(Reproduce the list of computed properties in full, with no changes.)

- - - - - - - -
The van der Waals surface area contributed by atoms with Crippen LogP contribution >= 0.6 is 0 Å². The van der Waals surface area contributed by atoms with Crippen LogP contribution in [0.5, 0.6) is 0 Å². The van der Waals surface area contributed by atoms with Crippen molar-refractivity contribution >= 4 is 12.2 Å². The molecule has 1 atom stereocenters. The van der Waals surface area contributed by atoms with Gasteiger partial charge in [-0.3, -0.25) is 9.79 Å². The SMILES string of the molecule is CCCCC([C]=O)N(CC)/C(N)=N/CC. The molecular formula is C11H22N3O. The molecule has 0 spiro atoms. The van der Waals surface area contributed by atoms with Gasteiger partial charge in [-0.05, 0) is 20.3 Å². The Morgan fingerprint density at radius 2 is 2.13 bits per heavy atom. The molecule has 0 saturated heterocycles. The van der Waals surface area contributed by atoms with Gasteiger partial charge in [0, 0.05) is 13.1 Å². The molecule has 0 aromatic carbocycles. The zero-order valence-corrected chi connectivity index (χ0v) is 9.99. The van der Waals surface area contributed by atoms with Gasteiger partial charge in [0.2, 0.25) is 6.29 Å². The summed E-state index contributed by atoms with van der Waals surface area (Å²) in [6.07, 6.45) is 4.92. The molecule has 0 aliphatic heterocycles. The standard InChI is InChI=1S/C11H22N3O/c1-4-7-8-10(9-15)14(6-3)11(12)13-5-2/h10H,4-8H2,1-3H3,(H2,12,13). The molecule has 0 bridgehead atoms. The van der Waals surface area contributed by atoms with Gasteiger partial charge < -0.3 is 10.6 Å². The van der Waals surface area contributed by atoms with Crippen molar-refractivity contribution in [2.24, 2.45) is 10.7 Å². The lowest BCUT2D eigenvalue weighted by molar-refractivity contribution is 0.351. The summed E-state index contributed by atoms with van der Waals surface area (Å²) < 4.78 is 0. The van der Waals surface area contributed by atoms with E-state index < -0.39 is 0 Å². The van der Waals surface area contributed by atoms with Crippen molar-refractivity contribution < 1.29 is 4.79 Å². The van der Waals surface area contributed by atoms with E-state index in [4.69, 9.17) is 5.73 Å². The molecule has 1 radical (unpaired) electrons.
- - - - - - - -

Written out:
The van der Waals surface area contributed by atoms with Crippen LogP contribution >= 0.6 is 0 Å². The van der Waals surface area contributed by atoms with Crippen LogP contribution in [0.5, 0.6) is 0 Å². The van der Waals surface area contributed by atoms with Crippen molar-refractivity contribution >= 4 is 12.2 Å². The molecule has 1 atom stereocenters. The van der Waals surface area contributed by atoms with Gasteiger partial charge in [-0.3, -0.25) is 9.79 Å². The SMILES string of the molecule is CCCCC([C]=O)N(CC)/C(N)=N/CC. The molecular formula is C11H22N3O. The molecule has 0 spiro atoms. The van der Waals surface area contributed by atoms with Gasteiger partial charge in [-0.05, 0) is 20.3 Å². The Morgan fingerprint density at radius 2 is 2.13 bits per heavy atom. The molecule has 0 saturated heterocycles. The van der Waals surface area contributed by atoms with Gasteiger partial charge in [0, 0.05) is 13.1 Å². The molecule has 0 aromatic carbocycles. The zero-order valence-corrected chi connectivity index (χ0v) is 9.99. The van der Waals surface area contributed by atoms with Gasteiger partial charge in [0.2, 0.25) is 6.29 Å². The summed E-state index contributed by atoms with van der Waals surface area (Å²) in [6.07, 6.45) is 4.92. The molecule has 0 aliphatic heterocycles. The standard InChI is InChI=1S/C11H22N3O/c1-4-7-8-10(9-15)14(6-3)11(12)13-5-2/h10H,4-8H2,1-3H3,(H2,12,13). The molecule has 0 bridgehead atoms. The van der Waals surface area contributed by atoms with Gasteiger partial charge < -0.3 is 10.6 Å². The van der Waals surface area contributed by atoms with Crippen molar-refractivity contribution in [2.24, 2.45) is 10.7 Å². The lowest BCUT2D eigenvalue weighted by molar-refractivity contribution is 0.351. The summed E-state index contributed by atoms with van der Waals surface area (Å²) < 4.78 is 0. The van der Waals surface area contributed by atoms with E-state index < -0.39 is 0 Å². The van der Waals surface area contributed by atoms with Crippen molar-refractivity contribution < 1.29 is 4.79 Å². The van der Waals surface area contributed by atoms with E-state index in [4.69, 9.17) is 5.73 Å². The molecule has 1 radical (unpaired) electrons.